Thursday, October 11, 2012

Eliminate poverty and affirmative action would be a thing of the past.

One cannot talk about affirmative action without considering the effect of poverty on the type of education that one receives. Affirmative action simply alleviates the symptoms while doing nothing to eradicate the root of the problem. What is happening today is the unwanted side effect of affirmative action. Therefore, we now need a much stronger medicine -“the Supreme Court”- to tackle the problem once more.  I can guarantee you, whatever the Supreme Court’s decision, nothing much will be done. Nevertheless, eliminate poverty and affirmative action would be a thing of the past.

I have decided to write this post just to respond to a claim that I have read in multiple news media.  I find this one from ABC News: "She (Abigail Noel Fisher) said she was denied admission, even though her academic credentials exceeded those of some of the admitted minority candidates."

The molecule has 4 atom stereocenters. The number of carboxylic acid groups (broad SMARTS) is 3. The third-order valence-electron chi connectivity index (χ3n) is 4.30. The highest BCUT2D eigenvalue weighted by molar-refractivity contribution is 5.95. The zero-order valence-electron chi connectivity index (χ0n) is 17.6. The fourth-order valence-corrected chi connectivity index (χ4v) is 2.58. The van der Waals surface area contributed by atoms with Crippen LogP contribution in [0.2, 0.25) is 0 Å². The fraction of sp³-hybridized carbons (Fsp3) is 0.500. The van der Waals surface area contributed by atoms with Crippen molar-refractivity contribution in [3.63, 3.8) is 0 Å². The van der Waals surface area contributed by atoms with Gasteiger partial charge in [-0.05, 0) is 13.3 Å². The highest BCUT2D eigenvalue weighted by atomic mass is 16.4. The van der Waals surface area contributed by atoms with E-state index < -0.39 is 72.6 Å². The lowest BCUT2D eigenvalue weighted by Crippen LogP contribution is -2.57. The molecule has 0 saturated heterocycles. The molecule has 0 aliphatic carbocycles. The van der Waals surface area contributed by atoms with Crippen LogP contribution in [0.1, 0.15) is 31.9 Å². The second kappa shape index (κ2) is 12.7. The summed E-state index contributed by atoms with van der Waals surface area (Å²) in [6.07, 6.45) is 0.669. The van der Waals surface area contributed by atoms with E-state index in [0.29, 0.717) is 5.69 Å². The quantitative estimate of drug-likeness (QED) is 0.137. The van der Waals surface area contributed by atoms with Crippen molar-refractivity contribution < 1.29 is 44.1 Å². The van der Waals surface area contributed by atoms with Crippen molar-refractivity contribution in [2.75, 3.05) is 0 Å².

I do not think that admitting minority students would have affected her admission to UT. The fact that Abigail Noel Fisher didn't meet the requirements to be among the admitted top 10 percent, it just becomes more competitive for Fisher because the admission committee would have to consider other factors to admit her. I am certain that the top 10% is not only composed of White students. There would be some minority students who fall under this category.

On the basis of race, Fisher would have to compete against the other 90% of non-top-10-percent applicants. I do think it is a mistake to say that her credentials exceeded those of some of the admitted “minority” candidates. It is important to mention that Fisher credentials, for certain, exceeded those of some of the admitted “White” students.